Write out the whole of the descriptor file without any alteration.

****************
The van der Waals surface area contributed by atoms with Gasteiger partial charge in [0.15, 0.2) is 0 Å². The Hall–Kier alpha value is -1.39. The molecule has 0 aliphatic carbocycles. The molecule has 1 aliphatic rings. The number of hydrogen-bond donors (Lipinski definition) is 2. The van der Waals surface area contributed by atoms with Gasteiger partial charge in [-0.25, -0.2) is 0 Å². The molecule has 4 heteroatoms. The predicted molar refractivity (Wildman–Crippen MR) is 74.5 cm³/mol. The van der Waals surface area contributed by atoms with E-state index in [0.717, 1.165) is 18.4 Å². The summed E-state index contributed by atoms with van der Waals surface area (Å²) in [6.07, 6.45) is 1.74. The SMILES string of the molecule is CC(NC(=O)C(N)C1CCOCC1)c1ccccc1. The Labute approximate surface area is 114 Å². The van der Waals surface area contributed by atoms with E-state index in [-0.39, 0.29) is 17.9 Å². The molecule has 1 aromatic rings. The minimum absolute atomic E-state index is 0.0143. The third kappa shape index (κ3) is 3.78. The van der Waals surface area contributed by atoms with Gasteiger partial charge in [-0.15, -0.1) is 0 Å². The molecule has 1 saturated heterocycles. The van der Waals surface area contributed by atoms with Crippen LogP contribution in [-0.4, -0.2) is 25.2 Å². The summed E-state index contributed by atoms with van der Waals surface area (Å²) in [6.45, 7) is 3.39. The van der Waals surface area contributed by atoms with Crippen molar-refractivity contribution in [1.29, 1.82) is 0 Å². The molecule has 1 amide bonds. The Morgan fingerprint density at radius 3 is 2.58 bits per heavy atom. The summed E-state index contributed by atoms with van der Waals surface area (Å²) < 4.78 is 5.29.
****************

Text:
The van der Waals surface area contributed by atoms with Gasteiger partial charge in [0.15, 0.2) is 0 Å². The Hall–Kier alpha value is -1.39. The molecule has 0 aliphatic carbocycles. The molecule has 1 aliphatic rings. The number of hydrogen-bond donors (Lipinski definition) is 2. The van der Waals surface area contributed by atoms with Gasteiger partial charge in [-0.25, -0.2) is 0 Å². The molecule has 4 heteroatoms. The predicted molar refractivity (Wildman–Crippen MR) is 74.5 cm³/mol. The van der Waals surface area contributed by atoms with E-state index in [0.717, 1.165) is 18.4 Å². The summed E-state index contributed by atoms with van der Waals surface area (Å²) in [6.07, 6.45) is 1.74. The SMILES string of the molecule is CC(NC(=O)C(N)C1CCOCC1)c1ccccc1. The Labute approximate surface area is 114 Å². The van der Waals surface area contributed by atoms with E-state index in [-0.39, 0.29) is 17.9 Å². The molecule has 1 aromatic rings. The minimum absolute atomic E-state index is 0.0143. The third kappa shape index (κ3) is 3.78. The van der Waals surface area contributed by atoms with Gasteiger partial charge in [-0.15, -0.1) is 0 Å². The molecule has 1 saturated heterocycles. The van der Waals surface area contributed by atoms with Crippen LogP contribution in [-0.4, -0.2) is 25.2 Å². The summed E-state index contributed by atoms with van der Waals surface area (Å²) in [6.45, 7) is 3.39. The van der Waals surface area contributed by atoms with Crippen molar-refractivity contribution in [1.29, 1.82) is 0 Å². The molecule has 1 amide bonds. The Morgan fingerprint density at radius 3 is 2.58 bits per heavy atom. The summed E-state index contributed by atoms with van der Waals surface area (Å²) < 4.78 is 5.29.